What is mitral valve repair (minimally-invasive)?
The mitral valve is a one-way valve that pumps blood into the left side of the heart. When open, the mitral valve pumps oxygenated blood into the left ventricle. When the blood is squeezed from the left ventricle to be delivered to the rest of the body, the mitral valve should close to prevent blood from flowing backwards, towards the lungs. If there is mitral regurgitation, problems such as heart failure can develop. Symptoms of a faulty mitral valve may show as breathlessness, poor fitness endurance and swelling of the limbs.
To treat this fault, surgery of some description is usually required, whether it be repaired or replaced. Surgery can be done as open surgery, which involves a large incision being made, with access to the heart begin gained by temporarily removing part of the breastbone. However, repairs can also be done minimally-invasively. These make use of specialised hand-held instruments or robotic devices.
Why is it done?
A minimally-invasive mitral valve repair is done because it has the following outcomes for the patient, compared to traditional open heart surgery:
What does it involve?
Minimally-invasive mitral valve repair surgery is performed by a surgeon making a small 4-6cm incision on the right side of the chest instead of a large midline-incision and division of the sternum used in traditional open surgery. The surgery is performed through the small space between the ribs. A heart-lung machine is inserted through a small incision in the groin, allowing the heart to be stopped during repair of the valve. The surgeon is able to insert specialised minimally-invasive instruments between narrow spaces between the ribs after a soft retractor is inserted. An endoscope provides high-resolution imaging of the mitral valve. This surgical technique means that the stability of the chest is preserved and that a minimal scar is left during the recovery of the patient.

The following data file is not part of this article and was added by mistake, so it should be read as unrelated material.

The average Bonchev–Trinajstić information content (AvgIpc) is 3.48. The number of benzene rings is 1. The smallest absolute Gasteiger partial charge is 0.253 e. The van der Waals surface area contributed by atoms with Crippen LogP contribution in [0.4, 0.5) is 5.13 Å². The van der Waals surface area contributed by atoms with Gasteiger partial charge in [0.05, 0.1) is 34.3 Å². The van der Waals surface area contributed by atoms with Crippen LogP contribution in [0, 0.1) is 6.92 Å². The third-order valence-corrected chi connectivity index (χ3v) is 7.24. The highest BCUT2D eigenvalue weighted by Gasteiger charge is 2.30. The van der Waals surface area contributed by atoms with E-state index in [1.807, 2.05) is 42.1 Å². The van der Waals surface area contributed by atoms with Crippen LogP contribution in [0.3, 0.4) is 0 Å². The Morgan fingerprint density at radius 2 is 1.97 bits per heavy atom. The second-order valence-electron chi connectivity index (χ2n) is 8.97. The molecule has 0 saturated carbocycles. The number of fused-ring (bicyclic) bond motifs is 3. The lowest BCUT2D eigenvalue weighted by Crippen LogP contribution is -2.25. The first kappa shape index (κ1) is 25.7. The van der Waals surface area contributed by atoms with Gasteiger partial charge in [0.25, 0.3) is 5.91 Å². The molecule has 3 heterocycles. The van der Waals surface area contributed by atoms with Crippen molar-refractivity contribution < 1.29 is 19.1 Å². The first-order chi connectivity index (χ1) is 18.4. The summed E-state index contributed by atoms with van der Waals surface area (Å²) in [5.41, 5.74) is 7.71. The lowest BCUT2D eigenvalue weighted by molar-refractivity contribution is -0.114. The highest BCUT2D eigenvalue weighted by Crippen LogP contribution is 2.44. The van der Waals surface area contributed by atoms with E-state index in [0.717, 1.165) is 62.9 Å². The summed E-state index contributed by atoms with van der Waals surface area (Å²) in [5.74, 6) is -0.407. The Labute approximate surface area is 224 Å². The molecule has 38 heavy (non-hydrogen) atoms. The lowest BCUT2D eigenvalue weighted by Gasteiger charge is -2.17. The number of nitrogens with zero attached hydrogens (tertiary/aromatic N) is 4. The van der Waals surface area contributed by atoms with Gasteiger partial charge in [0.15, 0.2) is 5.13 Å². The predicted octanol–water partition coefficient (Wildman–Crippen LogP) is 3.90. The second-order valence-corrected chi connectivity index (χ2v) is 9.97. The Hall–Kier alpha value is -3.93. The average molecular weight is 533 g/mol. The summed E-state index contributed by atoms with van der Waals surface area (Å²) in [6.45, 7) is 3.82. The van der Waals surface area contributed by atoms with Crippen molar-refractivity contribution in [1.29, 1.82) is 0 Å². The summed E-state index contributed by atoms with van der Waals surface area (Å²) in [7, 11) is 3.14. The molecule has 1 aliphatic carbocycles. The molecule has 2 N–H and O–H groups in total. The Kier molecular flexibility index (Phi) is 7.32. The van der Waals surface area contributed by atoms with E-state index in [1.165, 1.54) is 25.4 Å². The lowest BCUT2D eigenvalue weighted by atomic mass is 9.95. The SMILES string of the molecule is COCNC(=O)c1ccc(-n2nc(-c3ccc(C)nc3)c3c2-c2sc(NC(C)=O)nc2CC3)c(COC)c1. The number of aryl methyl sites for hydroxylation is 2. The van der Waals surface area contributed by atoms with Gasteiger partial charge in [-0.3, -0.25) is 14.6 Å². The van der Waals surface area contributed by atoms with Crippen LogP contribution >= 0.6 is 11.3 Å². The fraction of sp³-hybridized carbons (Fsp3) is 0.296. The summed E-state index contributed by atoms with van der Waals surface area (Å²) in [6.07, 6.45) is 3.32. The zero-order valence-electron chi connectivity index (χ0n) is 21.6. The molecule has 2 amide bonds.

How do you prepare for a minimally-invasive mitral valve repair?
Prior to surgery your suitability for this type of repair will have been determined with a physical examination, CT scans echocardiogram, chest X-ray, ECG and blood tests. The operation can last up to five hours. The following preparation is required before your operation:
Recovery length will vary between patients. Immediately following surgery you may be connected to a ventilator machine to assist with breathing for a few hours. Once you can breathe on your own the ventilator is removed and sedation is reduced. You will now have an oxygen mask placed over your nose and mouth instead. A urinary catheter will also have been inserted which is monitored by hospital staff. Pain relief is given, either by staff or by using a PCA (Patient Controlled Anaesthesia). You will also have a number of drips to deliver medications needed, and drains to remove fluid and air surrounding the heart and lungs after surgery. By the end of week one you should be able to move around your house, but lots of rest is important. By week three you will be more active and should try to walk around each day. You will also start to attend cardiac rehabilitation classes at this point. By week six you should be able to do most tasks, but no heavy lifting or strenuous activity. By week eight you are reviewed by the outpatient department.
Alternatives to this treatment:
Open surgery is an alternative, and often this is recommended to older patients who might have other cardiovascular problems that need to be treated as well.